The Lincoln Assassination: A Union Army Chaplain’s Angry, Heartsick Response

Rev. William DeWitt Clinton Rodrock, chaplain, 47th Pennsylvania Volunteers, Fort Jefferson, Dry Tortugas, Florida, 1863 (courtesy of Robert Champlin, used with permission).

In an April 30, 1865 report sent to Brigadier-General L. Thomas, the Adjutant General of the U.S. Army, the Rev. William DeWitt Clinton Rodrock, chaplain of the 47th Pennsylvania Volunteer Infantry, expressed his ire and grief regarding the recent assassination of President Abraham Lincoln:

“Sir.

The present month claims more than an ordinary place in our National history. In the very hour of general exultation and rejoicing for vouchsafed blessings and victories on our arms, promising speedy restoration of internal peace and return of prosperity and happiness, our great and good Chief Magistrate, Abraham Lincoln, was slain by the hand of foul conspiracy and vile assassination. For the first time the annals of the country have been stained by a political assassination! It is a crime against God, against the Nation, against humanity and against liberty, that has thus been perpetrated! It is the madness of Treason and murder! And the day that commemorates the Crucifixion of the Saviour of Man is henceforth made forever memorable by a new crime against the Law of God and Country.

But we must bow low, before the Almighty Hand that thus shows us the weakness and wickedness of man and the vanity of all human calculations!

May this fearful blow recall us all to our duties! We will draw near to the Altar of our country, also, as we approach the Altar of our God. We have great duties in this crisis. And the first is to forget selfishness and passion and party, and look to the salvation of the Country.

As to our lamented President, let us do justice to his memory! He dies in the hour of his country’s restored greatness, and in the full frution of his own personal triumph. The assassin’s blow, will rank him in the memory of mankind among the martyrs of freedom.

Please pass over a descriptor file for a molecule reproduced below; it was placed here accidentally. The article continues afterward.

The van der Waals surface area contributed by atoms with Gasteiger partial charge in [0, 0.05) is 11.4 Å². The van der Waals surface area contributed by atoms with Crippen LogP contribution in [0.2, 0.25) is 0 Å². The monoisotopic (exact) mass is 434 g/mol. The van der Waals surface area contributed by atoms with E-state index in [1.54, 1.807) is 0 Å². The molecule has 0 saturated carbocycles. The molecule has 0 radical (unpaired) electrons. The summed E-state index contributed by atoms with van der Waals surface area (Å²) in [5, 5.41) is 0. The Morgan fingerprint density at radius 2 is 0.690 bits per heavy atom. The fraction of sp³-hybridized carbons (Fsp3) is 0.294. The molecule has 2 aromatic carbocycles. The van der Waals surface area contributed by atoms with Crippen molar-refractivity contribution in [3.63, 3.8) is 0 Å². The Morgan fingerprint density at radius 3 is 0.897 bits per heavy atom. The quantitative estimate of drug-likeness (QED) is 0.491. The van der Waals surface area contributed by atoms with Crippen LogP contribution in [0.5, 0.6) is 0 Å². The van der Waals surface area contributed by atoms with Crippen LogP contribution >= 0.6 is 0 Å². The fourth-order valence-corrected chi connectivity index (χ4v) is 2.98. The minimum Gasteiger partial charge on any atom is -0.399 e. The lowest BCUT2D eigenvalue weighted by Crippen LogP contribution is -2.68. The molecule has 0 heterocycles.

The 19th inst. – the day set apart for the funeral of our late President, was duly observed with appropriate ceremonies for our Brigade. The Regiments present were the 47th Pa. V.V.’s, 8th Vermont, 12th Conn. and 153rd N.Y. It became my duty to officiate on the occasion, and it was one of the most solemn and impressive scenes I ever witnessed.” 

Rodrock then went on to report on the morale and health of his regiment, leaving the “solemn and impressive” gathering of soldiers to the reader’s imagination. What is known for certain is that the 47th Pennsylvania Volunteers were unable to participate in the President’s funeral parade, as many other Union troops did, because the 47th Pennsylvanians and their fellow brigade members were still on duty. Assigned to protect Washington, DC in the wake of Lincoln’s assassination, they grieved collectively during Rodrock’s brief memorial service and individually as battle-hardened soldiers when their respective schedules allowed time for rumination.

Over the next two weeks, one member of the 47th Pennsylvania would be given the honor of guarding the late President’s funeral train while others would be assigned to guard Mary Surratt and the other key conspirators in Lincoln’s assassination during the early days of their imprisonment.

To read more of Chaplain Rodrock’s reports, please see the Religion and Spirituality section of this website.

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